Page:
As a therapist, I understand the importance of a good night’s sleep on mental health. Problems falling asleep or staying asleep are common issues my clients share with me. Children and teens talk about having a hard time falling asleep because of overthinking, worrying, or difficulty relaxing. Parents share concerns about their child’s moods, school performance, or feelings of anxiety. We know that sleep is important to our overall health. By improving a child or teen’s sleep, we may also be improving their mood, concentration, and anxiety levels. Read on for some helpful tips on helping your child get a better night’s sleep.
These days, a lot of children and teens are asking for therapy. This is usually easy for parents. You find a good therapist and get started. Other times parents might be concerned about their child’s mental health, behavior, or substance use and know that they need more help… but the child does not want to go. They might be angry, nervous, or embarrassed at having to see a therapist. Some children or teens may have had a negative experience with therapy or may not know what to expect. However, with a little bit of patience and understanding, you can help your child feel comfortable with therapy. Here are some of my favorite tips:
A lot of people have recently asked me about EMDR. As a Licensed Professional Counselor with 15 years of experience providing EMDR to kids and adults, I’ve learned so much about this treatment. But just what is EMDR? If you’re interested in learning more about EMDR, how it works, and if it could potentially help you or a loved one, read on.
Part 1 of Tips for Talking with Your Teen covered ways to create opportunities for connection with your teen. Finding times for talking with your teen can be a challenge. But what do you do or say once you have them in a chatty mood? Read on for some of my favorite tips for talking with your teen.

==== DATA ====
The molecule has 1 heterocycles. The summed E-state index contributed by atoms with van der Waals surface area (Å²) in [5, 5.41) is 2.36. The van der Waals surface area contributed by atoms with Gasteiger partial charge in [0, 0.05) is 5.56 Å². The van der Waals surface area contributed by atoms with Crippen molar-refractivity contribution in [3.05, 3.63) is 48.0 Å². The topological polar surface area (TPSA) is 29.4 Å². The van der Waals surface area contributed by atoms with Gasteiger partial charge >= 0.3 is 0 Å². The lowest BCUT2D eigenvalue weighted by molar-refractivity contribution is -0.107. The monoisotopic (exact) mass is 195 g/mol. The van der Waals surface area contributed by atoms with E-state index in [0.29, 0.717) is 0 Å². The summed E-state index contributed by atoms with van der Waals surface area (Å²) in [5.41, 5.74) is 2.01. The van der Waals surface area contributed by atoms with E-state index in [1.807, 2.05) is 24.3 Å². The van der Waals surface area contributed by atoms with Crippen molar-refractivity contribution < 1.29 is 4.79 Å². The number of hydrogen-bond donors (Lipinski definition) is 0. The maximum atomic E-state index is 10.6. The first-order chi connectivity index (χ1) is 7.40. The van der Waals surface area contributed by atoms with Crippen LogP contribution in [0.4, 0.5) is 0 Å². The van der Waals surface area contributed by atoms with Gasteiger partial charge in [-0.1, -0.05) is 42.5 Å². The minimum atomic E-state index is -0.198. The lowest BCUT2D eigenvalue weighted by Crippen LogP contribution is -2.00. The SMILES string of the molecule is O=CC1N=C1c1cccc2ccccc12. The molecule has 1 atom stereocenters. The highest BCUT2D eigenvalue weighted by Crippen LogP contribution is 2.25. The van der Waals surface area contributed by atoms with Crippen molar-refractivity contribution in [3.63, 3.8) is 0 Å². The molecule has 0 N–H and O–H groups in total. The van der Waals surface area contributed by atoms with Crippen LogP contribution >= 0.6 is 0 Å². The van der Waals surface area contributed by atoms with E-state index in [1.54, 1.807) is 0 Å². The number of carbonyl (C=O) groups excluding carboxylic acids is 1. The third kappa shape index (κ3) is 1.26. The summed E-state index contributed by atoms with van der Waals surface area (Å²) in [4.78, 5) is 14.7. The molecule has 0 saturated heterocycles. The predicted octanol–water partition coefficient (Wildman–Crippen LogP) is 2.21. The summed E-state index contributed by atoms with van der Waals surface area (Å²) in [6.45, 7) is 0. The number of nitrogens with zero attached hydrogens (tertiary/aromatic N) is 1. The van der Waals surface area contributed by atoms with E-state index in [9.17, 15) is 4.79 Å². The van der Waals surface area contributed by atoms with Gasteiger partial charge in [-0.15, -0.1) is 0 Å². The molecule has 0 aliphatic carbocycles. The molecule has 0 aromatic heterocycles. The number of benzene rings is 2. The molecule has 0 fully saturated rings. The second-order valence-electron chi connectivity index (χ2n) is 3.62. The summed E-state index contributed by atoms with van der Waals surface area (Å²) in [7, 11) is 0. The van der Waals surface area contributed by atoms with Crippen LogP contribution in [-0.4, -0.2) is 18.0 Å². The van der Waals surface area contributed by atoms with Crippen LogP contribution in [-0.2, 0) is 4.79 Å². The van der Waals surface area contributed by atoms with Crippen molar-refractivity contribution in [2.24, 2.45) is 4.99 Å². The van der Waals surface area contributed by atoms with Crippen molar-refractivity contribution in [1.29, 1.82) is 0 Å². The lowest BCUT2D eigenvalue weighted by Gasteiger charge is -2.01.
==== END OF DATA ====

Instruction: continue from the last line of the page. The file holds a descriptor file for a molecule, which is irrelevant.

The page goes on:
Recent research shared by the Pew Research Center is that two-thirds of parents in the U.S. believe that parenting today is harder than it was 20 years ago. The majority of parents surveyed reported they believed this was due to the increase in technology, primarily screens and social media. With busy and technology-filled modern lives, many parents ask me about how to connect with their teenagers. And so, here are some of my favorite tips for talking with your teen.
As the days get shorter and cooler, it’s perfect weather to curl up with a new book. Enjoy some time for yourself to learn, grow, and reflect. Here’s a list of some of my favorite books for parents and families.
1. What Happened to You? Conversations on Trauma, Resilience, and Healing by Bruce D. Perry, MD, PhD and Oprah Winfrey
Dr. Perry and Oprah have a compelling back-and-forth in this page-turner about what it means to be resilient and heal from trauma. They are both captivating storytellers who break down the effects of trauma on children and adults. This book will change how you approach people who have experienced traumatic events.
Play therapy is a form of counseling that uses play as a tool for helping people, typically children, work through difficulties. Often play therapy is used to support children with things like learning healthy expression or problem-solving.
A play therapist uses toys, games, and play to assist a child in exploring and expressing their emotions, thoughts, and experiences.
This time of year, there is so much to do for parents and caregivers! Trying to squeeze in those last bits of summer fun, shopping for school supplies and new clothes, signing up for fall sports, and getting kids back into the school routine.
And who can forget about all the other school to-do’s: parent forms, Back-to-School Night, and keeping track of all the emails? It’s no wonder that many parents and caregivers report high levels of overwhelm during the back-to-school season.
Looking for mental health counseling for yourself or your child? With more Americans than ever before seeking therapy, you’re not alone. Whether you are struggling with anxiety, depression, or relationships, more people are feeling comfortable reaching out to a therapist. As you look for someone who will meet your needs, here’s a list of the top 10 questions to ask during that first phone call.
1. Are you accepting new clients?
Hands down, ask this first! Even if it says on their website or directory listing that they are accepting new patients, it might not actually be the case. Therapists don’t always remember to update their status in all the places their information is listed.
1. My problems aren’t serious enough for therapy.
Sometimes we minimize what we’re experiencing, or compare ourselves with others who have “really serious” problems. The truth is, therapy can be helpful for everyone.
Fred Rogers said, “Anything that’s human is mentionable, and anything that is mentionable can be more manageable.” Talking about feelings and problems with a professional can be helpful for a lot of people.
2. I don’t need therapy- I have my friends!
It’s great that you have good friends- we all need that kind of support! But therapy is different. Your best friend might give you advice, but therapists rarely do. Instead, therapists support you to gain insight, learn new strategies, and obtain information.